Wal-Mart is the biggest company in America, followed by 3 oil companies and then Warren Buffett’s Berkshire-Hathaway, Apple Computers, General Motors, and General Electric.
Yep. Apple today is bigger than both General Motors and G.E.
“Yippee, Skippy, call the press.
Oh, you did already? And the press said Nash-Finch is number 500?
Who the hell is Nash-Finch?”
The Fortune 500 are the newsmakers, but they are not the backbone of the American economy. In fact, if every company in America with more than 500 employees was added to Fortune’s famous list of America’s 500 largest corporations, all those companies combined would account for just three tenths of 1 percent of the businesses in America and less than one half of all the jobs.
According to the U.S. Census, America is home to nearly 17 million sole proprietorships, plus an additional 5.91 million businesses with fewer than 100 employees. These 5.91 million are the backbone of the economy since they create more new jobs than all the other companies combined.
These 5.91 million buy the majority of the radio ads, half the TV ads and most of the Google Adwords. And they also buy more real estate and rent more office space than the Fortune 500.
The press will cheer for the giant with a spear but I sing for the boy with a sling.
If the Fortune 500 suddenly vanished from the earth, a new group of giants would arise. But if America’s 5.91 million businesses with fewer than 100 employees suddenly vanished from the earth, the fabric of our society would be shredded and democracy would be gone.
Free enterprise doesn’t depend on democracy.
Democracy depends on free enterprise.
My partner, Jeff Sexton, said something the other day that impressed me enough to write it down:
“A nation of farmers, fishermen, lumberjacks, cowboys, ranchers, etc. is not the same as a nation of cubicle dwellers. We’ve focused on self-esteem when we should have focused on building self-efficacy.”
Don’t feel weird if you’re not sure about the definition of ‘self-efficacy.’ I wasn’t sure either, so I looked it up: “Self-efficacy is the measure of one’s own ability to complete tasks and reach goals.”
Self-efficacy says, “I can do this.” Self-efficacy is where freedom begins.
It is through choices and consequences that we learn the hard lessons that make peace and prosperity possible.
Susan Ryan is using the power of choices and consequences to bring peace and prosperity to Afghanistan. Susan has been teaching Afghan women to become employers of labor. She says,
“Men look at you differently when you have the power to give them a job. A dozen Afghan women, each running a company that generates at least a million dollars a year in sales, would significantly alter the future of Afghanistan.”
Wizard Academy’s Chapel Dulcinea sits across from the last remaining corner of an old stone home. And on the wall of that old home is a bronze plaque that says, “If mothers ruled nations there would be no war. Arm in arm they would stand and say, ‘Stop that. Stop that right now.'”
Susan Ryan has an MBA and is an extraordinary teacher. Her company, Silk Road Solutions, trains courageous and ambitious people to make different choices and experience different consequences.
Susan teaches them how to make money.
Her 50 employees in Afghanistan have been teaching locals how to create a happier financial future for themselves. Susan says, “Think new, act different, create change.” The Afghan people love Susan’s company and the Afghan government approves of what she is doing. Not surprisingly, Susan has been invited to bring Silk Road Solutions into nearly every other country in the Middle East.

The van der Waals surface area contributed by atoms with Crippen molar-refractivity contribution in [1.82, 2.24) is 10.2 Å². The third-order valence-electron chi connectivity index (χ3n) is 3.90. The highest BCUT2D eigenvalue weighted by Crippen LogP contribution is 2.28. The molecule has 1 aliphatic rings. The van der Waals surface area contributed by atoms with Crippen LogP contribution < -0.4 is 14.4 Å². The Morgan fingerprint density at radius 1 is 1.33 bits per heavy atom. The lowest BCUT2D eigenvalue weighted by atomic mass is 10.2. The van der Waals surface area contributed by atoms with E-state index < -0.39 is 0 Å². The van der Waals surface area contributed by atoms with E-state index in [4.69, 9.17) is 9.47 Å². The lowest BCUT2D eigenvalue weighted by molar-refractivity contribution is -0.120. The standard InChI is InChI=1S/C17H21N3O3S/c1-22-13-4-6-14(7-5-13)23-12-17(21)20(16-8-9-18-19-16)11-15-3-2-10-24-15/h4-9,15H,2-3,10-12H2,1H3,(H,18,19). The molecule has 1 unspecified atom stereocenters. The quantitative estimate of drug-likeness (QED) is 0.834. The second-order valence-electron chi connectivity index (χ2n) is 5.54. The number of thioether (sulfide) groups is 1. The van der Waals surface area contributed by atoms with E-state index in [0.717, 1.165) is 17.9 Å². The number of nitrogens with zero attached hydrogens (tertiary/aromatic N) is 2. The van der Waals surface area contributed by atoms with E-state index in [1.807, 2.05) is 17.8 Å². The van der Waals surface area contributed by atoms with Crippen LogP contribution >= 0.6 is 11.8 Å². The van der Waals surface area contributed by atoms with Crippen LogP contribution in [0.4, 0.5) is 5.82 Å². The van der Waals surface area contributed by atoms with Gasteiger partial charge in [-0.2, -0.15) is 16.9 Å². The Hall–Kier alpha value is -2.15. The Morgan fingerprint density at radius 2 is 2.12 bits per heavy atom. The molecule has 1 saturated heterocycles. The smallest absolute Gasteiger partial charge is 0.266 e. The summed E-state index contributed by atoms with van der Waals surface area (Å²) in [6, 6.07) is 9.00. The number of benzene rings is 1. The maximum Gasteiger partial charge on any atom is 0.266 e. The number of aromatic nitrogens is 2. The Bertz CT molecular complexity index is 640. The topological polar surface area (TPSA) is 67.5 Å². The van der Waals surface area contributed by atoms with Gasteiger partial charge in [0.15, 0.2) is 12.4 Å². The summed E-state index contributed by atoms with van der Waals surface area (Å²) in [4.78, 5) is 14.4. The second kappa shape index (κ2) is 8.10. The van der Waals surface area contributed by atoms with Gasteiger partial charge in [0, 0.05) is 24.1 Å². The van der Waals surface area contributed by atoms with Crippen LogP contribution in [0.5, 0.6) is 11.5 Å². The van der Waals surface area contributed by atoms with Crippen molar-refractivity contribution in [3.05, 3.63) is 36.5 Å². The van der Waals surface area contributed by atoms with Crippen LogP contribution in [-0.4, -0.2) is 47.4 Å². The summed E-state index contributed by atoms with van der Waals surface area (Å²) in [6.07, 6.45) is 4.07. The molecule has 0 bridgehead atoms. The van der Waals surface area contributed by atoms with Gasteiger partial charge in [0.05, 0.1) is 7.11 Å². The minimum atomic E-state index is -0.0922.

People who are busy making money don’t often have time to make war.
Susan Ryan is teaching courageous people how to make money.
I’m incredibly proud of her.
Roy H. Williams
Take a happy marriage counselor,
Add in a bean counter/financial therapist,
Toss in some great food and wine with the architectural romance of Wizard Academy’s storied campus and the secluded country luxury of Engelbrecht House, and you’ve got Financial Spooning, a sort of Romantic Getaway/Financial Rehab for happily married couples. It’s not just when money is in short supply that we argue about it. Rich people argue about money, too. Money is important. Money triggers arguments. We can teach you how to sidestep all that. Sept. 11-12. Check it out.
PS – For the record, Nash-Finch, number 500 in the Fortune 500, is a wholesale food distributor with annual sales of 5.2 billion dollars. Interestingly, the combined sales volumes of a randomly-chosen group of just 300 of those 5.91 million would yield significantly higher annual sales than Nash-Finch. And there are exactly 19,700 random groups of 300 businesses contained in that 5.91 million.
Fear of the Unknown. The Affordable Care Act, perjoratively renamed “Obamacare” by American journalists, will soon go into effect and millions of business owners are uneasy about unintended consequences. What, exactly, should we expect? When a multibillion-dollar bank decided to treat an auditorium full of business owners to a glimpse of what lies ahead, they were suprised to find that no auditorium was big enough to hold the crowd that wanted to attend. In the end, only a percentage of those hopefuls were allowed into the inner sanctum to hear William N. Lindsay III answer all their questions. But our man Dean Rotbart is persistent. Not only did he get in, he got an interview. Listen in at MondayMorningRadio.com